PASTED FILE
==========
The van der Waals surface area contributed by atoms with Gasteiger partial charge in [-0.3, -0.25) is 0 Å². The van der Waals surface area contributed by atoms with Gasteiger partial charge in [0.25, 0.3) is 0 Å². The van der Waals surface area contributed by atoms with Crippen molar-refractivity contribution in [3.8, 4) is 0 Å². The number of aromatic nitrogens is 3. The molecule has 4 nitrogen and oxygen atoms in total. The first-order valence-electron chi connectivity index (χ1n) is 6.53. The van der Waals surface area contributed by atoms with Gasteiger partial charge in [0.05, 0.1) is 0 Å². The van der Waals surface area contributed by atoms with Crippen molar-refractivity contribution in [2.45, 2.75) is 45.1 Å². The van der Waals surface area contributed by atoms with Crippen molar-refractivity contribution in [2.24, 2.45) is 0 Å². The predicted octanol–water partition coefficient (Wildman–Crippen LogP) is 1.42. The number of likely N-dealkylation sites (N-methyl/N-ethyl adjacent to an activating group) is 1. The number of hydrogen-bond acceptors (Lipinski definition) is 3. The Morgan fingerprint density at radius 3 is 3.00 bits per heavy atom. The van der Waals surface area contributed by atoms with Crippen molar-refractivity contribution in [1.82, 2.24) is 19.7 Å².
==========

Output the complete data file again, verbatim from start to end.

The van der Waals surface area contributed by atoms with Gasteiger partial charge in [-0.3, -0.25) is 0 Å². The van der Waals surface area contributed by atoms with Gasteiger partial charge in [0.25, 0.3) is 0 Å². The van der Waals surface area contributed by atoms with Crippen molar-refractivity contribution in [3.8, 4) is 0 Å². The number of aromatic nitrogens is 3. The molecule has 4 nitrogen and oxygen atoms in total. The first-order valence-electron chi connectivity index (χ1n) is 6.53. The van der Waals surface area contributed by atoms with Gasteiger partial charge in [0.05, 0.1) is 0 Å². The van der Waals surface area contributed by atoms with Crippen molar-refractivity contribution in [2.45, 2.75) is 45.1 Å². The van der Waals surface area contributed by atoms with Crippen molar-refractivity contribution in [2.24, 2.45) is 0 Å². The predicted octanol–water partition coefficient (Wildman–Crippen LogP) is 1.42. The number of likely N-dealkylation sites (N-methyl/N-ethyl adjacent to an activating group) is 1. The number of hydrogen-bond acceptors (Lipinski definition) is 3. The Morgan fingerprint density at radius 3 is 3.00 bits per heavy atom. The van der Waals surface area contributed by atoms with Crippen molar-refractivity contribution in [1.82, 2.24) is 19.7 Å².